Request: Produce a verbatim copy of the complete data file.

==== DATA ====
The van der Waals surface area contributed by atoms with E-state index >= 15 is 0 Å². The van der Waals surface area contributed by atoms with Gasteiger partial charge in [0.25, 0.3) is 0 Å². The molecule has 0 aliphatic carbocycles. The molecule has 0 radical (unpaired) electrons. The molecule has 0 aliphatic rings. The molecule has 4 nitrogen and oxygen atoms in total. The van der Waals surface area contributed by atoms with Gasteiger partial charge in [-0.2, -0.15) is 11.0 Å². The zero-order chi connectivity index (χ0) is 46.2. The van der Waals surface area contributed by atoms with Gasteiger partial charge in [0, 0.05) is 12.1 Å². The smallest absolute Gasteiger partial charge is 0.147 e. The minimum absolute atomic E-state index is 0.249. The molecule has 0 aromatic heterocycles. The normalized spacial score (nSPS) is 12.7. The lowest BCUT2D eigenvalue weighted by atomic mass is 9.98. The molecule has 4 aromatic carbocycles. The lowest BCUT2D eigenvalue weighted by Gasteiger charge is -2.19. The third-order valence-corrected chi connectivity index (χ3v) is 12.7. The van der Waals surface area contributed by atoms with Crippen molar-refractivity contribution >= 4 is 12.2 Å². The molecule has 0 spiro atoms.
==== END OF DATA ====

The van der Waals surface area contributed by atoms with E-state index >= 15 is 0 Å². The van der Waals surface area contributed by atoms with Gasteiger partial charge in [0.25, 0.3) is 0 Å². The molecule has 0 aliphatic carbocycles. The molecule has 0 radical (unpaired) electrons. The molecule has 0 aliphatic rings. The molecule has 4 nitrogen and oxygen atoms in total. The van der Waals surface area contributed by atoms with Gasteiger partial charge in [-0.2, -0.15) is 11.0 Å². The zero-order chi connectivity index (χ0) is 46.2. The van der Waals surface area contributed by atoms with Gasteiger partial charge in [0, 0.05) is 12.1 Å². The smallest absolute Gasteiger partial charge is 0.147 e. The minimum absolute atomic E-state index is 0.249. The molecule has 0 aromatic heterocycles. The normalized spacial score (nSPS) is 12.7. The lowest BCUT2D eigenvalue weighted by atomic mass is 9.98. The molecule has 4 aromatic carbocycles. The lowest BCUT2D eigenvalue weighted by Gasteiger charge is -2.19. The third-order valence-corrected chi connectivity index (χ3v) is 12.7. The van der Waals surface area contributed by atoms with Crippen molar-refractivity contribution >= 4 is 12.2 Å². The molecule has 0 spiro atoms.